SECOND ISAA NSW OPEN FORUM for 2020 ­ New South Wales ­ ISAA

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New South Wales



This Forum was held on 5 November via Zoom and presented by Professor Richard Kemp, a cognitive scientist and forensic psychologist at the UNSW. Richard’s topic The Psychology of Eyewitness Memory was wide ranging around the issues of identity research and evidence, the reliability of human memory and concerns about false identification. He also elaborated on the memory process with its three stages of encoding, storage and retrieval stating that errors can occur at each stage. Why do we make errors of identification? Richard suggested that we construct the world we live in – make our own hypotheses – which are often ambiguous and incomplete and often guess work, so that we sometimes get it wrong. We make false or incorrect identifications. Our memory while excellent in many respects is often incorrect and fails us. Richard also spoke about the science of memory and its evidential relationship with the law.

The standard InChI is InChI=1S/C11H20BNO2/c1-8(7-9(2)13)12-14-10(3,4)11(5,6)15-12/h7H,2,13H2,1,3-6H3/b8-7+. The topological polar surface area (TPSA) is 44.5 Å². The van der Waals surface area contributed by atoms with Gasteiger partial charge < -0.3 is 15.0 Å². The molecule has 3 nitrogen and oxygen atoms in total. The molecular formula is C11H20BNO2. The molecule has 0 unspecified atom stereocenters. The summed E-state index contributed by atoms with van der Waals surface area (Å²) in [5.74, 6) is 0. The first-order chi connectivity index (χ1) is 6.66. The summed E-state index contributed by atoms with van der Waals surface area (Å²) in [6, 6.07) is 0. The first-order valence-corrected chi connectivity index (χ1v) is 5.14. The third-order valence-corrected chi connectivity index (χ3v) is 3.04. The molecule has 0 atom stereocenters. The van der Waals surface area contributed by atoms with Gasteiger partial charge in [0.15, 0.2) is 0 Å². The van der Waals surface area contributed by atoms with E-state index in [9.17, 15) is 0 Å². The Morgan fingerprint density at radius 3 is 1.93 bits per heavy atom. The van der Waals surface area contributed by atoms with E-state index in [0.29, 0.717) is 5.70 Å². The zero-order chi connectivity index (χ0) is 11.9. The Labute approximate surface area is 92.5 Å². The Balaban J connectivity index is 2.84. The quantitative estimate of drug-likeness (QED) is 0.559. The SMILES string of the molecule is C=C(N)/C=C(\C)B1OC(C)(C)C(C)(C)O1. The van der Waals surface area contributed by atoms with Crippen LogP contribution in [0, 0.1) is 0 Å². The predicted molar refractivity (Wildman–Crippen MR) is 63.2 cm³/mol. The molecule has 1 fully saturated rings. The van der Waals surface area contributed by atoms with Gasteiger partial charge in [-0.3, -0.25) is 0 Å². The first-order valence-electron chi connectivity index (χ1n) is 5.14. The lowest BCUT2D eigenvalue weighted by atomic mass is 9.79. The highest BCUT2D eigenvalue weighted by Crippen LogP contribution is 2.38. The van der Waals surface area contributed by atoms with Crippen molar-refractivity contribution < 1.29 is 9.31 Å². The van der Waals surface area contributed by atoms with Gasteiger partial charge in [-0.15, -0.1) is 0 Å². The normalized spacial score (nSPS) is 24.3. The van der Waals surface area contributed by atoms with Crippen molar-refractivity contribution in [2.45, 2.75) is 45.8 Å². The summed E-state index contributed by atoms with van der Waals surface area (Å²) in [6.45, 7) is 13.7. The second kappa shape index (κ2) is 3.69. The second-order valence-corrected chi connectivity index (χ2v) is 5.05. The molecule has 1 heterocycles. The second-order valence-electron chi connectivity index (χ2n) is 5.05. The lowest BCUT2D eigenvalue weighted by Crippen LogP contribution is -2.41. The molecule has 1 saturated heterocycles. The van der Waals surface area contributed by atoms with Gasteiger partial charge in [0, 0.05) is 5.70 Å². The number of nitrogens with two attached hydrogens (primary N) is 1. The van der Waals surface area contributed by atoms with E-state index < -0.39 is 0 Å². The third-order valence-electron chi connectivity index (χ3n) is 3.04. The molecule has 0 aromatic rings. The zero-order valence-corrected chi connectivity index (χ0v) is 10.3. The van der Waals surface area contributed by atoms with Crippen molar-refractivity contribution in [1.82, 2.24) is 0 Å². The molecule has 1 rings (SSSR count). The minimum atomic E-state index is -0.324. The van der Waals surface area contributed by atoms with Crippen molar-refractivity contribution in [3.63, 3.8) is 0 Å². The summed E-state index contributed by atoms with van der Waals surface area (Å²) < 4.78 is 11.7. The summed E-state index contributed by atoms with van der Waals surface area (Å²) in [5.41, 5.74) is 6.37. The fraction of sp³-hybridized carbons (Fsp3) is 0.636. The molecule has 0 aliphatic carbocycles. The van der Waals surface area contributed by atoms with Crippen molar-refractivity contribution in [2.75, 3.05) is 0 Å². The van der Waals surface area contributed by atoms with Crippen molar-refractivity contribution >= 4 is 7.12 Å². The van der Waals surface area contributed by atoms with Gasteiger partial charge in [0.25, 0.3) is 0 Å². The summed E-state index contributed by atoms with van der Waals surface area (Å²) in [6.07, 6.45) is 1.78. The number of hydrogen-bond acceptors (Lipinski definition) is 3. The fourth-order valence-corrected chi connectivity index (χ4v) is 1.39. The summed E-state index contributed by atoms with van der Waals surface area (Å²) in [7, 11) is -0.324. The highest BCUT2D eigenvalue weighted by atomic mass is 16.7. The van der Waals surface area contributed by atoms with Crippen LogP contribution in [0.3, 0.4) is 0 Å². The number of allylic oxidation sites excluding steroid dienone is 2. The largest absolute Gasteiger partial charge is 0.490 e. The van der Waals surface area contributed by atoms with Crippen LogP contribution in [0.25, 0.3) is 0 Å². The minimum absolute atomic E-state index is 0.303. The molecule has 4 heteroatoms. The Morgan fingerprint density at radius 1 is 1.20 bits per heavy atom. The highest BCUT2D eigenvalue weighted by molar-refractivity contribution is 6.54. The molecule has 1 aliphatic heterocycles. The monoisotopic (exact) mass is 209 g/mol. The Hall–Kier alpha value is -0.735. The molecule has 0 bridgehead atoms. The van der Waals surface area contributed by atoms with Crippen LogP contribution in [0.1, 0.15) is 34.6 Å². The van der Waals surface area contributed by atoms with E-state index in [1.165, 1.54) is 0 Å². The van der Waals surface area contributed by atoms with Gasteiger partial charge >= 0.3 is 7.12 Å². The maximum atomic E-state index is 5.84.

Throughout the presentation our attention was engaged by Richard’s use of interactive video exercises, for example, when we were asked to identify the thief in a line up having just  viewed his criminal action.

The presentation was followed by some interesting questions from participants with pertinent answers from Professor Kemp.About Professor Kemp:


Professor Richard Kemp is a cognitive scientist and forensic psychologist who applies research in the fields of human memory and perception to aspects of the legal system. Richard obtained his PhD from London University and moved to UNSW Sydney in 2001. His current research interests include, identity verification and face perception, eyewitness memory, police interviewing and forensic science evidence. Richard has undertaken his research in collaboration with a variety of partner organisations, including State and Federal government agencies, Police and emergency service organisations and banks and financial service providers. He has provided expert evidence in several significant court cases in Australia and overseas, and is regularly asked to address conferences of judges, lawyers, police and other legal professionals. 



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